That said, the value signings they have brought on for 2022 might have a decent chance to turn out because they fit the mold the organization has had more success with. The four names listed in the previous paragraph all have relied on breaking pitches more than 35% of the time in the very near past and could probably stand to throw them even more with the Twins. Gray (38.6% breaking balls) mixes sliders and curveballs. Bundy does that as well and did so at a 34.8% clip last season and 36.7% rate in his 9th-place in the AL Cy Young voting 2020 season. Archer has leaned on his slider more heavily over time and threw it 42% of the time in his brief action with Tampa Bay last season. In his only Grapefruit League outing with the Twins so far, he threw 46% sliders. Smith, the submarining reliever, threw his frisbee spinner 35% of the time last season and 41% in his last full season before that (2019).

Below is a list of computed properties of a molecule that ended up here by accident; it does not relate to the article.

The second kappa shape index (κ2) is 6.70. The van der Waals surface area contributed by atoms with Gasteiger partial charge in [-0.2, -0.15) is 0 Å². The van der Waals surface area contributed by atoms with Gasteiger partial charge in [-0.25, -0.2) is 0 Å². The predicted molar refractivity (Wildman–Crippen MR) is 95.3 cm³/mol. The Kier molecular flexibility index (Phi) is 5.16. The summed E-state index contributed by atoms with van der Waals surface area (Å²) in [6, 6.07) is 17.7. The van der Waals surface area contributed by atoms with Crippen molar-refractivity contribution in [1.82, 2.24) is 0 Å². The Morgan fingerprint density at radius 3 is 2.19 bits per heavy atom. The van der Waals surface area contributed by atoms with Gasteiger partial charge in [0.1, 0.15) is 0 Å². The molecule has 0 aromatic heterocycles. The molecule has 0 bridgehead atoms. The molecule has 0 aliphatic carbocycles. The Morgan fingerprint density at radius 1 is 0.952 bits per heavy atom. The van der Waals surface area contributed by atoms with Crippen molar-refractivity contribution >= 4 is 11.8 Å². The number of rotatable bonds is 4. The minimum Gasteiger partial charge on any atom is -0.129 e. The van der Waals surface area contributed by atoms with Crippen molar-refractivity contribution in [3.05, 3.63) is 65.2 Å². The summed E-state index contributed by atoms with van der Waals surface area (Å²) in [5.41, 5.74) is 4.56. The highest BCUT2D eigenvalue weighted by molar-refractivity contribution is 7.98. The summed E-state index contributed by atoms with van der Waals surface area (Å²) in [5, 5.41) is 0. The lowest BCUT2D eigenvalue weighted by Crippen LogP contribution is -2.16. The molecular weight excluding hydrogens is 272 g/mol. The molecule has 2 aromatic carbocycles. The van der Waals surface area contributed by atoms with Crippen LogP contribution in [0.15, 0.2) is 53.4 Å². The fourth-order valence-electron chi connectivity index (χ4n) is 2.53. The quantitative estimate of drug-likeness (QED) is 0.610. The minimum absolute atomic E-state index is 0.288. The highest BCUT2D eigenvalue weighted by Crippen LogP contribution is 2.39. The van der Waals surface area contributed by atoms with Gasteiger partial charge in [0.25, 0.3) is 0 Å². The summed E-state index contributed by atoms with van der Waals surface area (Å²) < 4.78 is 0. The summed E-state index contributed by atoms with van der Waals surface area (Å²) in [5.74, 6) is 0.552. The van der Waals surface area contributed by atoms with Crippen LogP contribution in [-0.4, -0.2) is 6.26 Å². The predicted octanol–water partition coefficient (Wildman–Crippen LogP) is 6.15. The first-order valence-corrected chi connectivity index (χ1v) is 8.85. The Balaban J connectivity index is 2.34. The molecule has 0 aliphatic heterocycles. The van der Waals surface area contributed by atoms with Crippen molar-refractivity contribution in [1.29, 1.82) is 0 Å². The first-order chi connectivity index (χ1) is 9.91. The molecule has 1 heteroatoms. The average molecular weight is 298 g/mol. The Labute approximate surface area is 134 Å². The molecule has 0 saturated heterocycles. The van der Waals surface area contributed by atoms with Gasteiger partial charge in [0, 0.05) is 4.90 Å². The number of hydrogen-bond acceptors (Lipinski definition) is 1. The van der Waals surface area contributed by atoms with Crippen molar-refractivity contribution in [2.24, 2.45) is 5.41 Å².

None of this is to say these moves are sure things to pan out. We have no way of knowing that now. But, at the very least, the pitchers brought in this offseason reflect the front office getting back to something that history suggests they do well and understand how to deploy.

John is a writer for Twinkie Town and Pitcher List with an emphasis on analysis. He is a lifelong Twins fan and former college pitcher. You can follow him on Twitter @JohnFoley_21.